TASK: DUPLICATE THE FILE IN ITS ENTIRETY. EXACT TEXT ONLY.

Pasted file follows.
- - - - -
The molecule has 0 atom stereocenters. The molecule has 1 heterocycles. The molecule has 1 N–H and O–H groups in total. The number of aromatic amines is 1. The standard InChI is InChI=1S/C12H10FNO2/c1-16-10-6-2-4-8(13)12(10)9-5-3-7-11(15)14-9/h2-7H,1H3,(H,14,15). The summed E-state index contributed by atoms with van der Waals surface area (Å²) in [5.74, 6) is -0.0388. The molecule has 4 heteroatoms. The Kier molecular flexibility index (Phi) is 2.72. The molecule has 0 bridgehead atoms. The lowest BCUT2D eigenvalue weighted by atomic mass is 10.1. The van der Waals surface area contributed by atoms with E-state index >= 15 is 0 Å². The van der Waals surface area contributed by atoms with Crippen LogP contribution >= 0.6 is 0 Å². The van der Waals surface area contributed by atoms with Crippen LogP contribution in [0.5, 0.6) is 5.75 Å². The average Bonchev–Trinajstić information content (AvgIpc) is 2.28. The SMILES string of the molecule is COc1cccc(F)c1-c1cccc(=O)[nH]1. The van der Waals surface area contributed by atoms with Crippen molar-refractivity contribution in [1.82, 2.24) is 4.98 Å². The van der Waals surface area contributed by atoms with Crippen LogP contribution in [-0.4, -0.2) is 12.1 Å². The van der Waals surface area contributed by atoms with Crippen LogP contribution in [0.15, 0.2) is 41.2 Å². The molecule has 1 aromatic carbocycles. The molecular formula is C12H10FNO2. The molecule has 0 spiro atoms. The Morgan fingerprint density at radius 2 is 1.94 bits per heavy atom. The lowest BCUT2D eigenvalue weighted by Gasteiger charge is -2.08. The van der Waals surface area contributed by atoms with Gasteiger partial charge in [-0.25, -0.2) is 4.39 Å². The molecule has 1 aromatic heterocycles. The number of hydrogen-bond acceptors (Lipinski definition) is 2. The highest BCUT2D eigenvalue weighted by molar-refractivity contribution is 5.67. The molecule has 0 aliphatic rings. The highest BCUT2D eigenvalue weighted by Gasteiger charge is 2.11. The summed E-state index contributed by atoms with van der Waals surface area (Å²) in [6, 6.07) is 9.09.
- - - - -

The molecule has 0 atom stereocenters. The molecule has 1 heterocycles. The molecule has 1 N–H and O–H groups in total. The number of aromatic amines is 1. The standard InChI is InChI=1S/C12H10FNO2/c1-16-10-6-2-4-8(13)12(10)9-5-3-7-11(15)14-9/h2-7H,1H3,(H,14,15). The summed E-state index contributed by atoms with van der Waals surface area (Å²) in [5.74, 6) is -0.0388. The molecule has 4 heteroatoms. The Kier molecular flexibility index (Phi) is 2.72. The molecule has 0 bridgehead atoms. The lowest BCUT2D eigenvalue weighted by atomic mass is 10.1. The van der Waals surface area contributed by atoms with E-state index >= 15 is 0 Å². The van der Waals surface area contributed by atoms with Crippen LogP contribution >= 0.6 is 0 Å². The van der Waals surface area contributed by atoms with Crippen LogP contribution in [0.5, 0.6) is 5.75 Å². The average Bonchev–Trinajstić information content (AvgIpc) is 2.28. The SMILES string of the molecule is COc1cccc(F)c1-c1cccc(=O)[nH]1. The van der Waals surface area contributed by atoms with Crippen molar-refractivity contribution in [1.82, 2.24) is 4.98 Å². The van der Waals surface area contributed by atoms with Crippen LogP contribution in [-0.4, -0.2) is 12.1 Å². The van der Waals surface area contributed by atoms with Crippen LogP contribution in [0.15, 0.2) is 41.2 Å². The molecule has 1 aromatic carbocycles. The molecular formula is C12H10FNO2. The molecule has 0 spiro atoms. The Morgan fingerprint density at radius 2 is 1.94 bits per heavy atom. The lowest BCUT2D eigenvalue weighted by Gasteiger charge is -2.08. The van der Waals surface area contributed by atoms with Gasteiger partial charge in [-0.25, -0.2) is 4.39 Å². The molecule has 1 aromatic heterocycles. The number of hydrogen-bond acceptors (Lipinski definition) is 2. The highest BCUT2D eigenvalue weighted by molar-refractivity contribution is 5.67. The molecule has 0 aliphatic rings. The highest BCUT2D eigenvalue weighted by Gasteiger charge is 2.11. The summed E-state index contributed by atoms with van der Waals surface area (Å²) in [6, 6.07) is 9.09.